ARCHER COUNTY, TEXAS 1955 – In the 1950s in North Texas, barrel racing was primarily a rodeo event. Young women like my best friend Ann and me had to travel to area rodeos to do our thing with our barrel horses, except for an occasional jackpot thrown in at a jackpot calf roping, which were numerous in our area of ranching country.
We were going to travel to such an event, Ann hauling her mare Taffy in her pickup truck with sideboards, and my mare Jiggs traveling in my new four-year-old pickup with sideboards. Few people used trailers in those days and Ann and I were fortunate to have Dads who provided us with transportation. Our horses willingly jumped up into the beds of the trucks.
We lived in the country about 2 miles from one another, so we met on a back road to travel ‘cross country’ to the roping arena on a nearby ranch.
Jiggs and Taffy were used to one another, as Ann and I rode together regularly in our area; we hauled to the same events, caravanning.
Off we went, Ann leading the way, and Jiggs nickering from to Taffy.
A few miles into our trip, Jiggs began rearing and nickering every more loudly, with Taffy calling back to her.
I had tied Jiggs’ halter rope to the frame of my sideboards, plus a non slip neck rope also tied to the frame, to keep her facing forward in the narrow pickup bed. My sideboards were a steel pipe frame with an extra floor, sitting in the bed of the truck.
Jiggs’ rearing became more agitated, and suddenly she reared and jumped forward as far as the ropes would allow, landing with a crash onto the top of the pickup cab. Her left foot broke through the windshield onto the dash in front of me.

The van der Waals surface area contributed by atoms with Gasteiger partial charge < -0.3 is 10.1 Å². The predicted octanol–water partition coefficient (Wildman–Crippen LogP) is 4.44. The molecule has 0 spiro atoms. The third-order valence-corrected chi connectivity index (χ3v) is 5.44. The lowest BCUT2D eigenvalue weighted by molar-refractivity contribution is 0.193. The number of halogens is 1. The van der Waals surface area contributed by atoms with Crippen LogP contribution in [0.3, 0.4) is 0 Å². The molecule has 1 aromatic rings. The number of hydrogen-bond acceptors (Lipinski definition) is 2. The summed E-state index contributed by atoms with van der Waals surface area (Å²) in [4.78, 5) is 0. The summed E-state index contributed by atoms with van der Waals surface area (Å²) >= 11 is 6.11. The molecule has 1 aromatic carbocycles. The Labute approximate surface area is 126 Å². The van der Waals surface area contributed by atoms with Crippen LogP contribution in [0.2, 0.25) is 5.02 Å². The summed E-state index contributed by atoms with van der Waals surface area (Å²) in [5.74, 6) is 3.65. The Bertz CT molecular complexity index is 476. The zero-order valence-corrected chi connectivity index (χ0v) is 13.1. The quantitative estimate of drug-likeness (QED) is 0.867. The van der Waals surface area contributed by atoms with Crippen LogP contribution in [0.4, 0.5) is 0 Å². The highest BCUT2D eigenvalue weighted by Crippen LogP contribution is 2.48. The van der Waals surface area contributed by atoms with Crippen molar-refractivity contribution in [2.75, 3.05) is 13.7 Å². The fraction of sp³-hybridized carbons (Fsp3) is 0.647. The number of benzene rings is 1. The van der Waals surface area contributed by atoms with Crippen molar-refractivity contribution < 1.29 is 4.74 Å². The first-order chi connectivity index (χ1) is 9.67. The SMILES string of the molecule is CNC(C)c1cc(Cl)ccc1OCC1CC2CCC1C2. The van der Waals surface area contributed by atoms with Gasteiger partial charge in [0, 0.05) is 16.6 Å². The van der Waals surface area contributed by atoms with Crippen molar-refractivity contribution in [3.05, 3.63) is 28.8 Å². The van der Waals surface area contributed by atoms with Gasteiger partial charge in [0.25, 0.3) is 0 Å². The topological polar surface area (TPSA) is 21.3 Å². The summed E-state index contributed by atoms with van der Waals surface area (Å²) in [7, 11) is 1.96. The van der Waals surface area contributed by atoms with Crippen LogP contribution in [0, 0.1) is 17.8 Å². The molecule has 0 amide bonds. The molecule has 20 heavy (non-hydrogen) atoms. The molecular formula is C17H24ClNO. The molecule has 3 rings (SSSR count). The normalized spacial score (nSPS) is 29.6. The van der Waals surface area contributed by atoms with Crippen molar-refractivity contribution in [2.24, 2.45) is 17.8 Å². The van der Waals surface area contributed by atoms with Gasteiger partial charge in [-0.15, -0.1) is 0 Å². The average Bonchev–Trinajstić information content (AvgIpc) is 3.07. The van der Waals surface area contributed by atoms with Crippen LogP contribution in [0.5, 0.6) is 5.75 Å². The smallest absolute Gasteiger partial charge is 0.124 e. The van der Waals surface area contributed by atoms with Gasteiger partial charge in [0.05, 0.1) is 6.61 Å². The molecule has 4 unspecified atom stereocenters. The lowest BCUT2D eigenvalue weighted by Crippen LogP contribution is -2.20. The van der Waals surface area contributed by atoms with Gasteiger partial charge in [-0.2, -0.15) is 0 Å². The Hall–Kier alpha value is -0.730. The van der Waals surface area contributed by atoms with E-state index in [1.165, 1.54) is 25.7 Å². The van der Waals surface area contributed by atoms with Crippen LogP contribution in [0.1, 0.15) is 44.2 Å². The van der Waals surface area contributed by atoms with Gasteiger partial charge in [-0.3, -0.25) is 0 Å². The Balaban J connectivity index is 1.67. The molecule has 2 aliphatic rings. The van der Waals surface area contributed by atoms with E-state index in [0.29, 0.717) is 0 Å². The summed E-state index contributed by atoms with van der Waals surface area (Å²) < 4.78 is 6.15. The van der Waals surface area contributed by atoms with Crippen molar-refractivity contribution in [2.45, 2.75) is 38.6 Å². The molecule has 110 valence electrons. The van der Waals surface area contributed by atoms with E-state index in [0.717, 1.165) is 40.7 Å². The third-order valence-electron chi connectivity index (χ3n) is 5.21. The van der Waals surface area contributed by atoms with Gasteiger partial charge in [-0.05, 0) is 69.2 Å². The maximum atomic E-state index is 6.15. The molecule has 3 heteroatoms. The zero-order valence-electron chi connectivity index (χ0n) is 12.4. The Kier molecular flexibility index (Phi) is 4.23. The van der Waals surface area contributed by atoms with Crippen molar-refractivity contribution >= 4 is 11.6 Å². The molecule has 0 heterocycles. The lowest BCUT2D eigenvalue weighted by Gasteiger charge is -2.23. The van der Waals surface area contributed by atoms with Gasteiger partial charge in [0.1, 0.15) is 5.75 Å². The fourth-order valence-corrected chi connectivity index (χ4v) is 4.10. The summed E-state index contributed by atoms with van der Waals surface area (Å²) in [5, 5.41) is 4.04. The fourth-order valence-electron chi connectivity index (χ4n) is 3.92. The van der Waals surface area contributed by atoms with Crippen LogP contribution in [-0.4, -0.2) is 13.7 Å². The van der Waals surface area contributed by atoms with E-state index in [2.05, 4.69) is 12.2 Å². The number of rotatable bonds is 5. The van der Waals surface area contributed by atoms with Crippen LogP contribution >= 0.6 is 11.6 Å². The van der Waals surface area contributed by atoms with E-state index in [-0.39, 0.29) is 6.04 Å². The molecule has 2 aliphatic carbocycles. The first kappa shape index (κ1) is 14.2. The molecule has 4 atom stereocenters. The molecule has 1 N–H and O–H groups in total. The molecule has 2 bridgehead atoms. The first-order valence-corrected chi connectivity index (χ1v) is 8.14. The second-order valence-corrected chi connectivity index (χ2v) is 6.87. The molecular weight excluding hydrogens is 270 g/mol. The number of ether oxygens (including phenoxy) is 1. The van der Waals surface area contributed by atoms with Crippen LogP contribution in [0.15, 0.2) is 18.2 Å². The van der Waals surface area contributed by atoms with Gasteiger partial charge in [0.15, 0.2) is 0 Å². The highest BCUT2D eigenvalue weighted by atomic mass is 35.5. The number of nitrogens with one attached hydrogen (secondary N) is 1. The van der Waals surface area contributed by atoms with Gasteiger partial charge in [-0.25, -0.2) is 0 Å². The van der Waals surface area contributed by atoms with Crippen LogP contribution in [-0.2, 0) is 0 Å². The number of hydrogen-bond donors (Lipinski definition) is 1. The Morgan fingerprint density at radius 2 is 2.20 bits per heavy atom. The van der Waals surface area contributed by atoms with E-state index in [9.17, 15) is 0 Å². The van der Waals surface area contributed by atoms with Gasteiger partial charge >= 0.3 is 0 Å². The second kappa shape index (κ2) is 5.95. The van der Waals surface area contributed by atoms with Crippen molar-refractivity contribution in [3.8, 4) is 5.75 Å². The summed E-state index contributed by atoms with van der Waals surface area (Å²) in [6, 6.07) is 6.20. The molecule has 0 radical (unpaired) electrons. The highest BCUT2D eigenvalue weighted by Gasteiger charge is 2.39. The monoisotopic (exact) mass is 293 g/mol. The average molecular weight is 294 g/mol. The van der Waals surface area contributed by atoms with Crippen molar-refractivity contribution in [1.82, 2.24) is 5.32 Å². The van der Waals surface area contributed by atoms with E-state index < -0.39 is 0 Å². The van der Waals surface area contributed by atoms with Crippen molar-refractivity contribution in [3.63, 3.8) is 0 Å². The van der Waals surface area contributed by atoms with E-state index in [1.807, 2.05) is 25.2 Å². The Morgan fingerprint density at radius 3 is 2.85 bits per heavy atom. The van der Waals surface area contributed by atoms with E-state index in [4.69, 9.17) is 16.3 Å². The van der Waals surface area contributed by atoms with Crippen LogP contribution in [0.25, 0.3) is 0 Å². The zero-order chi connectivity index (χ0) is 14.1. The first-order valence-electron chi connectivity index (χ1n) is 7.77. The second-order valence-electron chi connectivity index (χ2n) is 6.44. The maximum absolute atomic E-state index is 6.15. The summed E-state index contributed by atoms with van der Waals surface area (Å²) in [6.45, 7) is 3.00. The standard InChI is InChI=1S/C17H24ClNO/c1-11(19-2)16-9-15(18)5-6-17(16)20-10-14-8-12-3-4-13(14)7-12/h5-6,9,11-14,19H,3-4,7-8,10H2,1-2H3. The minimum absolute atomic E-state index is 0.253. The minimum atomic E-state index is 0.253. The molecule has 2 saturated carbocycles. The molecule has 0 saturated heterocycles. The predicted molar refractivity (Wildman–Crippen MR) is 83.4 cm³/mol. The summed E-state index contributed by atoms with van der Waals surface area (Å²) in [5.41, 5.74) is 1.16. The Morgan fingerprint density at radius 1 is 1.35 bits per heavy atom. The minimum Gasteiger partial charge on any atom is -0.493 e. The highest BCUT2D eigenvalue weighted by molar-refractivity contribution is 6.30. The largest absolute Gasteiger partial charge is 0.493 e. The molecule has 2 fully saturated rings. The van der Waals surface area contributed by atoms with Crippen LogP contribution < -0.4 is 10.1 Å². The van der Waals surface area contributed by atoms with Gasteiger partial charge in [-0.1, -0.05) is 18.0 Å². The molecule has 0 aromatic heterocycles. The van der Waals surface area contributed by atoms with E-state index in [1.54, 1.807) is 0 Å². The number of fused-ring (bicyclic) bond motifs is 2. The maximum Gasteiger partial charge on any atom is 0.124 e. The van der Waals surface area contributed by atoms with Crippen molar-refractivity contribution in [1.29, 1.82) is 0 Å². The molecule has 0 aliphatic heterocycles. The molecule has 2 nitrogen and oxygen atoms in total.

Panic stricken I honked the horn, stopped the truck and jumped out and onto the side of the pickup bed, trying to quiet Jiggs, who was now sitting chest and belly on the cab roof, restrained from going any further by the ropes.
Ann had stopped, and immediately came running back to my aid.
We urged Jiggs to back off the cab, but every time she tried, her front leg would go between the steel frame and the truck cab. She seemed permanently stuck and we were desperate.
This was a dirt country road with little traffic, and during our ordeal not one vehicle came by.
Ann and I climbed onto the roof of the truck and kept trying to help Jiggs get back into the bed, lifting her legs and struggling, but it didn’t work, she kept hanging up between the sideboard frames and the cab.
We cut the ropes to give her more freedom, and with adrenaline pumping Ann grabbed one front leg and I grabbed the other and together we heaved Jiggs up and over the frames and into the bed of the truck.
Shaking with exhaustion and hearts still pounding, we sat on the cab for a few minutes with Jiggs looking at us with an innocent expression in her eyes. She didn’t seem very upset.
Well, we were over halfway to our destination, and figured we didn’t have anything to lose by going on and checking to see if Jiggs had learned to stay on all fours, so we started our trucks and proceeded slowly.
We arrived at the ranch arena without any further problems, but once there cowboys flocked around my beat up truck to see what in the world had happened.
Jiggs’ weight had caved the cab in considerably from the top, the windshield had a hole and was shattered, and the right passenger door was caved in with a broken window from Jiggs right leg failing during the height of the episode.
Ann won the barrel race. I was second.
When we returned home I had to explain to my parents that I had not rolled the truck, but that my horse had decided to ride on top.
Being the ever-patient soul that he was, Daddy had the truck repaired, and had an extension put on the front with a canvas cover where the horse’s head would ride on future trips.
By the way, Jiggs and I were partners for another 20 years until her death. Her great granddaughter LYNX is part of our today’s family.
My truck after its repair and
remodel, at the
Jiggs and me,
Jiggs’ great granddaughter Lynx, 2007